FTSE 250 oil stock Petrofac (LSE:PFC) is back in the headlines for less than positive reasons. The oil services company has been under investigation by the Serious Fraud Office (SFO) since May 2017. And this week the Abu Dhabi National Oil Company (ADNOC Group) suspended it from competing for new awards until further notice. That caused the Petrofac share price to plummet.
Petrofac share price volatility
The Petrofac share price has fallen 90% in the past five years. Its biggest plunge came in 2017, after the investigation kicked off. But it’s endured its fair share of volatility over the past year too. The shares are now 56% below their 52-week high. While Petrofac may have made money for a few savvy day traders, it’s been a dire investment for those with a long-term outlook.
Petrofac’s price-to-earnings ratio is around 6, earnings per share are 15p and it cancelled its final dividend last year.
Risks to capital
Being investigated for fraud is never a good look, and this has seriously damaged the FTSE 250 company’s reputation. Former senior Petrofac executive David Lufkin pleaded guilty to 14 bribery offences, and the investigation is still ongoing. It may conclude in the next year, or the SFO could make further unpleasant discoveries.
While I imagine the company is now being run in a more transparent manner, until the investigation ends, this oil stock is a risky investment. There are plenty of safer alternatives for me to invest in.
Unfortunately, prior to the fraud investigation, Petrofac was already losing money on its engineering and construction projects because its margins were thin. For instance, in Sullom Voe, Shetland, it lost £284m on the construction of a gas plant because terrible weather and poor planning meant the project overran.
Covid-19 also threw a spanner in the works. It led to disruption across the board, problems with its supply chain, and a pause on construction activity.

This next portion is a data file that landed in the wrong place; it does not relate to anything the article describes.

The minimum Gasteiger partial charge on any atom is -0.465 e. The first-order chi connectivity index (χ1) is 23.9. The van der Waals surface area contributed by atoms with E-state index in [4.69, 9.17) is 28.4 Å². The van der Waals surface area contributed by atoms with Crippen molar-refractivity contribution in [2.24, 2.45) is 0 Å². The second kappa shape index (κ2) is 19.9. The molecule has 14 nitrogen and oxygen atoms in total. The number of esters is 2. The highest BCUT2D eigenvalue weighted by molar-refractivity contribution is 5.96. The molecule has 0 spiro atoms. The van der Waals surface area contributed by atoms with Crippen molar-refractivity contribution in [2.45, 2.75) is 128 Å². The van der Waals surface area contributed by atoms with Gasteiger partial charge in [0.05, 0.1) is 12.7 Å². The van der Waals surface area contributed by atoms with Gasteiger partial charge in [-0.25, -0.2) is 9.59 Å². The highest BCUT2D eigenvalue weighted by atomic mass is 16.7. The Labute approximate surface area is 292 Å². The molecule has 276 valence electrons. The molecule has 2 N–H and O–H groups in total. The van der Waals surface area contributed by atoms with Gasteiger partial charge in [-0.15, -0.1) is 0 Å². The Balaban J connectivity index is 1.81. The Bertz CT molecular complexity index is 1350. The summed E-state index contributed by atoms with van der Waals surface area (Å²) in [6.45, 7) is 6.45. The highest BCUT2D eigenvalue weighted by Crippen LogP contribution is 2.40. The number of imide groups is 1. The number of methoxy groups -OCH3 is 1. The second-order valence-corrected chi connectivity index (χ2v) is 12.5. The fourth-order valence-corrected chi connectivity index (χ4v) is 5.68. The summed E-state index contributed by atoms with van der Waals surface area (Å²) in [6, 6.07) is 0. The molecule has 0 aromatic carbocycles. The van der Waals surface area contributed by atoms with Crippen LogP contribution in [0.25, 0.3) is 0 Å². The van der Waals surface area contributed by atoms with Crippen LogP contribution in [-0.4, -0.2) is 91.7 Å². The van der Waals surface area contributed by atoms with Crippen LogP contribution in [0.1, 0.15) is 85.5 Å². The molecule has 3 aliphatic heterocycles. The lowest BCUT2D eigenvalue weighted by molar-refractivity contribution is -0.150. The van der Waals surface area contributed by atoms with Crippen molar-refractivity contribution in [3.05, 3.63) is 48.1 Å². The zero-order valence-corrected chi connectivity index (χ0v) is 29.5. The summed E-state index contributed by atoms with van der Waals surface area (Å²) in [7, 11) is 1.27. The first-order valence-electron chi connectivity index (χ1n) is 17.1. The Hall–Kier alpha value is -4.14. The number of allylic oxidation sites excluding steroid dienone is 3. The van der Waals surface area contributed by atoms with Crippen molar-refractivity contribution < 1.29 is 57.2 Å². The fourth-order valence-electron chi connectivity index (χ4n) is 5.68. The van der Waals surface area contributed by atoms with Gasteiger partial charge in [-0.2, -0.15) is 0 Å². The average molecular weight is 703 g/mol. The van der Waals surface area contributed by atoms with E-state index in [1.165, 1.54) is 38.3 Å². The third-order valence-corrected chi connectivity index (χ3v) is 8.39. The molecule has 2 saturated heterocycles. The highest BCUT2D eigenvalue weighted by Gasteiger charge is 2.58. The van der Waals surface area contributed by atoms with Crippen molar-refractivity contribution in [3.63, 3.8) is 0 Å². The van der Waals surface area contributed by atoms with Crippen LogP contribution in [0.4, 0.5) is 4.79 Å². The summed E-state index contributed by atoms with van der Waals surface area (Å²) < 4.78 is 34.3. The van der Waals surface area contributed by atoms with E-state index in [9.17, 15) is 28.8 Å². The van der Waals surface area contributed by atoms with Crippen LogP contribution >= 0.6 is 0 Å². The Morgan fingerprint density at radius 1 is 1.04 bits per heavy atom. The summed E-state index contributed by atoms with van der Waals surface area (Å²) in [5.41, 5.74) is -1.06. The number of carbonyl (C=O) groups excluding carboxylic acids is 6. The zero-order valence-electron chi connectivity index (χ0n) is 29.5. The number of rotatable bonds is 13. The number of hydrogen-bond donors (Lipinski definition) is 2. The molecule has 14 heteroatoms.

Overall, Petrofac’s order book fell 31% between January and November. It managed to save around $125m in costs through the year, but its net debt has risen. This soared from $29m to $272m in just five months. It has a decent cash reserve, but if the fraud investigation results in fines, that could soon be depleted.
The company also brings in a smaller revenue stream from design, support, maintenance, and training. Unfortunately, its training centres were affected by the pandemic. Nevertheless, it has been restructuring, cutting staff, and paying down debt. Now, with the oil price looking steadier, there’s scope for the company to forge a comeback. Some good news came this week when Petrofac secured a one-year contract extension worth around $80m with a key client in Iraq. This is a facility where it’s now operated for over eight years.
While the ADNOC ban is very frustrating for the company, it will allow it to continue execution on two Engineering, Procurement, and Construction projects in the UAE that are already under construction.
So, for those bullish investors who believe Petrofac has what it takes to overcome all the adversity and ride off far into the sunset, then of course fortunes could be made. But that’s a big if. And when I’m investing on hope rather than fundamental knowledge, it amounts to nothing more than speculative gambling. I won’t be buying.
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Kirsteen has no position in any of the shares mentioned. The Motley Fool UK has no position in any of the shares mentioned. Views expressed on the companies mentioned in this article are those of the writer and therefore may differ from the official recommendations we make in our subscription services such as Share Advisor, Hidden Winners and Pro. Here at The Motley Fool we believe that considering a diverse range of insights makes us better investors.